Seeds – Regenerative gold medal winner Colleen Fulton


Regenerative gold medal winner

By Kerry Hoffschneider

Jun 5, 2018

Raising healthy cattle while regenerating soils on the Fulton farm

Colleen Fulton won a gold medal in the Public Speaking Competition at both the Nebraska District FFA and State FFA Convention competitions this year. Her speech was entitled, “Regenerative Agriculture.” However, long before Colleen achieved these awards, her father Kevin Fulton, a farmer and rancher near Litchfield, Neb., went on a journey through agriculture that led him to change to the regenerative approach that has had a lasting impact on all his children – Colleen, Cami and Timothy.

Kevin attended High School in Loup City and assumed leadership roles at a very young age – everything from FFA president, captain of the football team to president of National Honor Society. He then went to college at Kansas State University to achieve a bachelor’s degree in animal science. He later went on to graduate school where he earned a master’s degree in exercise physiology and spent 27 years in competitive weightlifting – all over the country and world. That led him to a career as the Head Strength and Conditioning coach at the University of Massachusetts.

“Then I came back to Nebraska in 1993 because my dad was getting elderly and he was pretty much retired. I rented the farm ground from him. That was 25 years ago,” Kevin explained. “We had some grassland back then; but, dad had it rented out to some ranchers who brought cattle every year and I rented the farm ground. I raised corn and alfalfa and I did not have any livestock initially.”

“As time went on, I became disillusioned with conventional farming. Then corn dropped to $1.70 and I was selling hay for $30 a ton. That was a low point. The real turning point was that I had come back to farm and thought I would be an independent businessman. Instead, I was beholden to all the companies selling me ag inputs. After I paid everyone else, there was nothing left for myself. I realized there was nothing independent about the farming situation I had been in for the past eight or nine years and it was not at all what I had signed up for,” he said adamantly.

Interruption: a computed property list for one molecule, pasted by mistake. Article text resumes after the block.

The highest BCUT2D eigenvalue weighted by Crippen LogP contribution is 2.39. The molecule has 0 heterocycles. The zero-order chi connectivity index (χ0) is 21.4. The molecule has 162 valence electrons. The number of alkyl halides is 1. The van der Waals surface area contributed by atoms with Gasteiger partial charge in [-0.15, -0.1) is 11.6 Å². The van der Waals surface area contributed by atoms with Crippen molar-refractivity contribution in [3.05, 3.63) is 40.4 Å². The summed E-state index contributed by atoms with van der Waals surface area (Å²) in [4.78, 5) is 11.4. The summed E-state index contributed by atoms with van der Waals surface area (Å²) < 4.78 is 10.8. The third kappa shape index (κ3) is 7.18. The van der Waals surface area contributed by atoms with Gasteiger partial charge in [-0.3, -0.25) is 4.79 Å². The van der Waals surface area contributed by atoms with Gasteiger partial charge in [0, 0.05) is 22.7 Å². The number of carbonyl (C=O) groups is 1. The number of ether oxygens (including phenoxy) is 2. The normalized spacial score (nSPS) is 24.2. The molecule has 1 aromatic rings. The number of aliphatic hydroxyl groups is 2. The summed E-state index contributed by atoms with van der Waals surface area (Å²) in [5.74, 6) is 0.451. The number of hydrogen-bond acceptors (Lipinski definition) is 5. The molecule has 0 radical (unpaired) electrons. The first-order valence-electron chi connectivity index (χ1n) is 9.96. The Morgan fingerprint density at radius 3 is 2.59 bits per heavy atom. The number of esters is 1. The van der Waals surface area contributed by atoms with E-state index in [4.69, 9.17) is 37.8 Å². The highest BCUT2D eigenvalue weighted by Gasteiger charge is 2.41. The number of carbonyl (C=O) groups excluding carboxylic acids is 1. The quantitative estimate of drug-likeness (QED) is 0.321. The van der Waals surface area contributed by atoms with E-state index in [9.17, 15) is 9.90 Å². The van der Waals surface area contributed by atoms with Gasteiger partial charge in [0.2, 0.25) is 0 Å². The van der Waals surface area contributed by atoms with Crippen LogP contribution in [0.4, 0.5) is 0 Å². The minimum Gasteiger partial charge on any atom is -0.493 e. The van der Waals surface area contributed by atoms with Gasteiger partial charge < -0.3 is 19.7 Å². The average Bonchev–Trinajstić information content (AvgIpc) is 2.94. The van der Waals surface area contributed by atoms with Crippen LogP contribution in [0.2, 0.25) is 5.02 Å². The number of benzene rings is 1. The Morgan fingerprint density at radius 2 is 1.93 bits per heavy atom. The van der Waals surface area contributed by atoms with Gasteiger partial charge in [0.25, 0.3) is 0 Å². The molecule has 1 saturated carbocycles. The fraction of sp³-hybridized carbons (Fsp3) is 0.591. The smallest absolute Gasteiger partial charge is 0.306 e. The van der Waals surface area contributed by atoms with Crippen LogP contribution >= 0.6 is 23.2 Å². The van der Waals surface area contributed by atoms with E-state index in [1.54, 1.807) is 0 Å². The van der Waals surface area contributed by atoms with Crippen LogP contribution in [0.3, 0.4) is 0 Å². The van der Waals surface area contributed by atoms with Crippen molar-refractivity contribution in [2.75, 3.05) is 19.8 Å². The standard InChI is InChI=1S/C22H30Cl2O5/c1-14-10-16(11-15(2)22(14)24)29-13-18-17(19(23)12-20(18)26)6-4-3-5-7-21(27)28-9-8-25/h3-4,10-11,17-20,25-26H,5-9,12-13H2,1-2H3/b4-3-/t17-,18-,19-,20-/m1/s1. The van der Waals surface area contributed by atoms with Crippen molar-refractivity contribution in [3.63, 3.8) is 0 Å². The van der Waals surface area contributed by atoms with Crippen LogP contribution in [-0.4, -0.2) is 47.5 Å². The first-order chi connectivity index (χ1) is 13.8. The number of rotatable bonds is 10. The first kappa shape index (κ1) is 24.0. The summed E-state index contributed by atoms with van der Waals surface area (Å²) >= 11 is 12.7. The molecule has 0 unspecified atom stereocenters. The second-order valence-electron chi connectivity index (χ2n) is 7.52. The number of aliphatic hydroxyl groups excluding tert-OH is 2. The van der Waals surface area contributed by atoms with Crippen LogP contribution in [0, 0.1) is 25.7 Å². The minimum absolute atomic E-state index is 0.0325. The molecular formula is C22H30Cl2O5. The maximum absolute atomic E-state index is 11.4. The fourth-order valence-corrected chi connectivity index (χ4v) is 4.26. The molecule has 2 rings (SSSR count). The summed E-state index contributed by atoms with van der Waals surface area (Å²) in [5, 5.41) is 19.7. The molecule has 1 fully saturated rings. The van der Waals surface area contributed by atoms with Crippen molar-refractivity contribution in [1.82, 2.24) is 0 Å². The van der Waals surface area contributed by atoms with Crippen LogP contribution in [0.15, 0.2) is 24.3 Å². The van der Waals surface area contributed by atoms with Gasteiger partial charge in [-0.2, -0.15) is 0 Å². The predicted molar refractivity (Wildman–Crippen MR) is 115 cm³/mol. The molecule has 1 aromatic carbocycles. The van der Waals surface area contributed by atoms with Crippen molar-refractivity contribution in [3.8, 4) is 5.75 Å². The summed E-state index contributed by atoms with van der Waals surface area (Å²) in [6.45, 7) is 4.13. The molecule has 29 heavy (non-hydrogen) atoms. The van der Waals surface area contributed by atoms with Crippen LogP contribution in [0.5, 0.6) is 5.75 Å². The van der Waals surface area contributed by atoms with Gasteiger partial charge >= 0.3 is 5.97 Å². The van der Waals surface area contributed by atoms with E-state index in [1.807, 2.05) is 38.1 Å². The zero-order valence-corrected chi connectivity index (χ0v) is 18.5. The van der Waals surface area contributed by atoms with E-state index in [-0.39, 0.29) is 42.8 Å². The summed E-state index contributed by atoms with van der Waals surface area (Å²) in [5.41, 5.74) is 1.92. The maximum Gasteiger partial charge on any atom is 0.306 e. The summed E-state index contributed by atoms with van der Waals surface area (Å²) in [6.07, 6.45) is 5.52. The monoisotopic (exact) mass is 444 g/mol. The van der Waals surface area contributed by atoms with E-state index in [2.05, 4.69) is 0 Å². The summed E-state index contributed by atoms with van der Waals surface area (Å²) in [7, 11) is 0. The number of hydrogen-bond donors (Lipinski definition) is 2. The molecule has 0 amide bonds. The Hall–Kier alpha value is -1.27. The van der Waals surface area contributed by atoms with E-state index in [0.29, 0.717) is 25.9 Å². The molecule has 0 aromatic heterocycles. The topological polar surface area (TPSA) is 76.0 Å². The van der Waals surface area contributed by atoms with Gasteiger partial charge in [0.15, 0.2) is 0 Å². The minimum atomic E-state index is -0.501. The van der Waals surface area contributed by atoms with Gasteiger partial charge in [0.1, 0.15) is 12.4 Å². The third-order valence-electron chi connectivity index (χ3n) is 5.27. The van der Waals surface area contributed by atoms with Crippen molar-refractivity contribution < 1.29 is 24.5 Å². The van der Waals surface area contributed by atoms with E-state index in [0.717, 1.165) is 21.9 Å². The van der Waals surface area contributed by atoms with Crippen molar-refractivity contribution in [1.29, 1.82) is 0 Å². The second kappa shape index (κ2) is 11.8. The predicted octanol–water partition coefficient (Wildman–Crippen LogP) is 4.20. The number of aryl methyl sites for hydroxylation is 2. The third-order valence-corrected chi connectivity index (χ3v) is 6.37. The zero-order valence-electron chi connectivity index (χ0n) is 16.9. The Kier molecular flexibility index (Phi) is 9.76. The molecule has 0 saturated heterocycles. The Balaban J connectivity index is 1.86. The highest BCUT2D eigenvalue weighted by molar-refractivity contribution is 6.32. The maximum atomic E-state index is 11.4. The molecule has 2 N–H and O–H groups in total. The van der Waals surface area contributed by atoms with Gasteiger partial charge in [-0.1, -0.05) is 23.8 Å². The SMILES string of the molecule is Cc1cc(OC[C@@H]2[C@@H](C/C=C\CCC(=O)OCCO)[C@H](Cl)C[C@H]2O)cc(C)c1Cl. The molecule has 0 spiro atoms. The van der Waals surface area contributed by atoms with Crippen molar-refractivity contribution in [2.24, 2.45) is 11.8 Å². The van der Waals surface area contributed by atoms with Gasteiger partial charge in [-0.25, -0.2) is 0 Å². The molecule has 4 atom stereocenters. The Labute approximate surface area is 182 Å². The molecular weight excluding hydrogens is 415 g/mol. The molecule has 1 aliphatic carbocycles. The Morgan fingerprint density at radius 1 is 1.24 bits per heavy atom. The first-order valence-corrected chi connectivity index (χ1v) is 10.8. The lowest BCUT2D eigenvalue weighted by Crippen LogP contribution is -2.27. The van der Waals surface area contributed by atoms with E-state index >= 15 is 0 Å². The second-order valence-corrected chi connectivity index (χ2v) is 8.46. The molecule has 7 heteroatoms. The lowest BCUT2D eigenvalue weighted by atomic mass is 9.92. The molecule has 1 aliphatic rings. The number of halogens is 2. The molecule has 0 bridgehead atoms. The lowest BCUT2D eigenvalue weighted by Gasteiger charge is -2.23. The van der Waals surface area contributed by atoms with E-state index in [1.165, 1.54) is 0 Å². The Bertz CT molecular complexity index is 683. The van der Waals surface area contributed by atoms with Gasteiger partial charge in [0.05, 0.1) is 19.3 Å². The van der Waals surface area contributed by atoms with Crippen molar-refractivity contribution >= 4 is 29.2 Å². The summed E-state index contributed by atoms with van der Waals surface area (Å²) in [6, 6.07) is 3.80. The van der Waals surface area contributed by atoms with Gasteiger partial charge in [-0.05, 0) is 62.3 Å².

Around this same time, Kevin started going to meetings to hear the late Terry Gompert, an Extension Agent in Knox County, Nebraska speak, “Terry was an outside of the box thinker. He was a very big influence in my life in getting me to go down a different path. That’s when I started to move to a grass-based operation. I did things like convert prime, irrigated crop ground back to grass. Needless to say, that raised some eyebrows.”

One of Kevin’s next steps was bringing in truckloads of cattle and starting to finish cattle on grass, “Things progressed quickly. Before long, I was finishing several hundred head of cattle on grass. I also eliminated tons of inputs like chemicals, fertilizer and seed and I did not irrigate nearly as much. I also did not have to have crop insurance anymore. I still did some hay and pretty much got out of the row crops after a couple of years. My diversity became what I put on all that grass. We started with cattle and then other people who were doing it encouraged me to get into other species. So, we got into multi-species-grazing sheep, goats and cattle. Then we added poultry and started with a mobile chicken house. We had all this productive grass due to our changes in practices and started doing custom grazing and brought in 600 to 800 head of cattle custom-grazed and custom grass-finished.”

Kevin also pursued organic and no-till crops with cover crops on his diverse farm that includes an array of landscapes such as: native prairie, buffalo wallows, creek bottoms, steep hills, flat ground and many historical sites. He eliminated the synthetic chemicals and fertilizer and a lot of the tillage. He was also one of the very first farmers and ranchers to grass-finish cattle under pivot irrigation.

“There are 400 farms in Sherman County,” Kevin pointed out. “What if every farm added one more person? That would be a huge impact on the local economy. I am saving several hundred thousand dollars a year in input costs in the direction I moved. I do not have a problem with paying one full time person and three or four part-time people. I started farming at 2,800 acres and have reduced to 800 acres. I am making substantially more income with fewer acres because we have intensified and stacked enterprises. We also save a lot in property taxes.”

Colleen said, “Growing up with my father’s vision of agriculture has not only helped me become more open-minded; but, it has also led me to become very involved in agriculture. Dad has inspired me to speak about topics like regenerative agriculture, even if I might face opposition. Most importantly, he has taught me to be proud of the way we farm. I’ve learned to embrace the fact that we farm differently from our neighbors because I know that we’re a part of the solution of producing healthy food in a holistic way.”